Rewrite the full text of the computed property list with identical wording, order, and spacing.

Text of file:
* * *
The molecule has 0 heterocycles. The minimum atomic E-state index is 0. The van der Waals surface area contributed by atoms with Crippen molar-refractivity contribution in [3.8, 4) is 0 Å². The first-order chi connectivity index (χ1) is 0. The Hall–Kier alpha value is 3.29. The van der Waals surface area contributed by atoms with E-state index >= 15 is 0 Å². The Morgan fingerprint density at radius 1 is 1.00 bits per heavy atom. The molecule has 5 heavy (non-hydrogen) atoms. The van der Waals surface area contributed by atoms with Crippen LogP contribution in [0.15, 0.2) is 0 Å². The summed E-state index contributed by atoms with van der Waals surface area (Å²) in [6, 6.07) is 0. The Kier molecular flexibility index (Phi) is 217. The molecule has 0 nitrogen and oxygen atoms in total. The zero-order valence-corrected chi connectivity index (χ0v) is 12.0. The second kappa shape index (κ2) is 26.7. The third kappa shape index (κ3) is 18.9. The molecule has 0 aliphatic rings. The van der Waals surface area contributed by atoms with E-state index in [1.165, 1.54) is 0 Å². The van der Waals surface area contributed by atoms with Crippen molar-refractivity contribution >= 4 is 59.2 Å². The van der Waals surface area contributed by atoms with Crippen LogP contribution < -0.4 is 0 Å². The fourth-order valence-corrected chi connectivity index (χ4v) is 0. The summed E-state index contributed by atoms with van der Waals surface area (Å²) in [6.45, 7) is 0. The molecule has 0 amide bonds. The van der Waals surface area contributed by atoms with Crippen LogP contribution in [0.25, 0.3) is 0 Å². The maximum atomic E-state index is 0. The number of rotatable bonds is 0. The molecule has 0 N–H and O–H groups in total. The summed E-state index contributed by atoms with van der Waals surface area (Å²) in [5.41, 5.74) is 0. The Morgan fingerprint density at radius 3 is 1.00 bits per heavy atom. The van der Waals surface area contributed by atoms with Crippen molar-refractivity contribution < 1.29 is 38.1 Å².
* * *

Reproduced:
The molecule has 0 heterocycles. The minimum atomic E-state index is 0. The van der Waals surface area contributed by atoms with Crippen molar-refractivity contribution in [3.8, 4) is 0 Å². The first-order chi connectivity index (χ1) is 0. The Hall–Kier alpha value is 3.29. The van der Waals surface area contributed by atoms with E-state index >= 15 is 0 Å². The Morgan fingerprint density at radius 1 is 1.00 bits per heavy atom. The molecule has 5 heavy (non-hydrogen) atoms. The van der Waals surface area contributed by atoms with Crippen LogP contribution in [0.15, 0.2) is 0 Å². The summed E-state index contributed by atoms with van der Waals surface area (Å²) in [6, 6.07) is 0. The Kier molecular flexibility index (Phi) is 217. The molecule has 0 nitrogen and oxygen atoms in total. The zero-order valence-corrected chi connectivity index (χ0v) is 12.0. The second kappa shape index (κ2) is 26.7. The third kappa shape index (κ3) is 18.9. The molecule has 0 aliphatic rings. The van der Waals surface area contributed by atoms with E-state index in [1.165, 1.54) is 0 Å². The van der Waals surface area contributed by atoms with Crippen molar-refractivity contribution >= 4 is 59.2 Å². The van der Waals surface area contributed by atoms with Crippen LogP contribution < -0.4 is 0 Å². The fourth-order valence-corrected chi connectivity index (χ4v) is 0. The summed E-state index contributed by atoms with van der Waals surface area (Å²) in [6.45, 7) is 0. The molecule has 0 amide bonds. The van der Waals surface area contributed by atoms with Crippen LogP contribution in [0.25, 0.3) is 0 Å². The maximum atomic E-state index is 0. The number of rotatable bonds is 0. The molecule has 0 N–H and O–H groups in total. The summed E-state index contributed by atoms with van der Waals surface area (Å²) in [5.41, 5.74) is 0. The Morgan fingerprint density at radius 3 is 1.00 bits per heavy atom. The van der Waals surface area contributed by atoms with Crippen molar-refractivity contribution < 1.29 is 38.1 Å².